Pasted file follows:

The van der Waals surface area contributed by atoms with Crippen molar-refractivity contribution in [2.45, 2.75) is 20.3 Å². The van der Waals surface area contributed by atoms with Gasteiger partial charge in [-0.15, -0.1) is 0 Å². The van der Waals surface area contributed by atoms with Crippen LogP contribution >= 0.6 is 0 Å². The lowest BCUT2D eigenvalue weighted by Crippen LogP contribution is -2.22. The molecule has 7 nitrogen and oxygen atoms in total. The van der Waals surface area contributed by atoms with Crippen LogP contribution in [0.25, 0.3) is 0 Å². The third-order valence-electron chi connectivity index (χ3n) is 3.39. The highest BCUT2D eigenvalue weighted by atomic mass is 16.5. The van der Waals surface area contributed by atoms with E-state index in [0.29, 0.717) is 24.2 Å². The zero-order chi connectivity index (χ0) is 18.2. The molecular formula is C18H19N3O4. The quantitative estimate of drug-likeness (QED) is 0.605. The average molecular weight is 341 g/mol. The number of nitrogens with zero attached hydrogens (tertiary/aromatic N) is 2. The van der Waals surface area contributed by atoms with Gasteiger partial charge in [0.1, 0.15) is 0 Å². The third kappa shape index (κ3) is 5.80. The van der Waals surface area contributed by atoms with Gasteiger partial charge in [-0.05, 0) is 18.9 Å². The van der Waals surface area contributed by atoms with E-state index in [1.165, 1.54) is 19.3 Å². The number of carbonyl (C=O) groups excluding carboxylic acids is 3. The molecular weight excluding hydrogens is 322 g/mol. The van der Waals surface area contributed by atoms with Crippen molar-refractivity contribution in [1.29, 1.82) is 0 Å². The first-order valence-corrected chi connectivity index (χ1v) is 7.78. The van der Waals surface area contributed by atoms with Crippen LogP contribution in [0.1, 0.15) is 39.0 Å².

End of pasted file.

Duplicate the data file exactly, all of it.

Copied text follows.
The van der Waals surface area contributed by atoms with Crippen molar-refractivity contribution in [2.45, 2.75) is 20.3 Å². The van der Waals surface area contributed by atoms with Gasteiger partial charge in [-0.15, -0.1) is 0 Å². The van der Waals surface area contributed by atoms with Crippen LogP contribution >= 0.6 is 0 Å². The lowest BCUT2D eigenvalue weighted by Crippen LogP contribution is -2.22. The molecule has 7 nitrogen and oxygen atoms in total. The van der Waals surface area contributed by atoms with Crippen LogP contribution in [0.25, 0.3) is 0 Å². The third-order valence-electron chi connectivity index (χ3n) is 3.39. The highest BCUT2D eigenvalue weighted by atomic mass is 16.5. The van der Waals surface area contributed by atoms with E-state index in [0.29, 0.717) is 24.2 Å². The zero-order chi connectivity index (χ0) is 18.2. The molecular formula is C18H19N3O4. The quantitative estimate of drug-likeness (QED) is 0.605. The average molecular weight is 341 g/mol. The number of nitrogens with zero attached hydrogens (tertiary/aromatic N) is 2. The van der Waals surface area contributed by atoms with Gasteiger partial charge in [0.1, 0.15) is 0 Å². The third kappa shape index (κ3) is 5.80. The van der Waals surface area contributed by atoms with Gasteiger partial charge in [-0.05, 0) is 18.9 Å². The van der Waals surface area contributed by atoms with E-state index in [1.165, 1.54) is 19.3 Å². The number of carbonyl (C=O) groups excluding carboxylic acids is 3. The molecular weight excluding hydrogens is 322 g/mol. The van der Waals surface area contributed by atoms with Crippen molar-refractivity contribution in [1.29, 1.82) is 0 Å². The first-order valence-corrected chi connectivity index (χ1v) is 7.78. The van der Waals surface area contributed by atoms with Crippen LogP contribution in [0.1, 0.15) is 39.0 Å².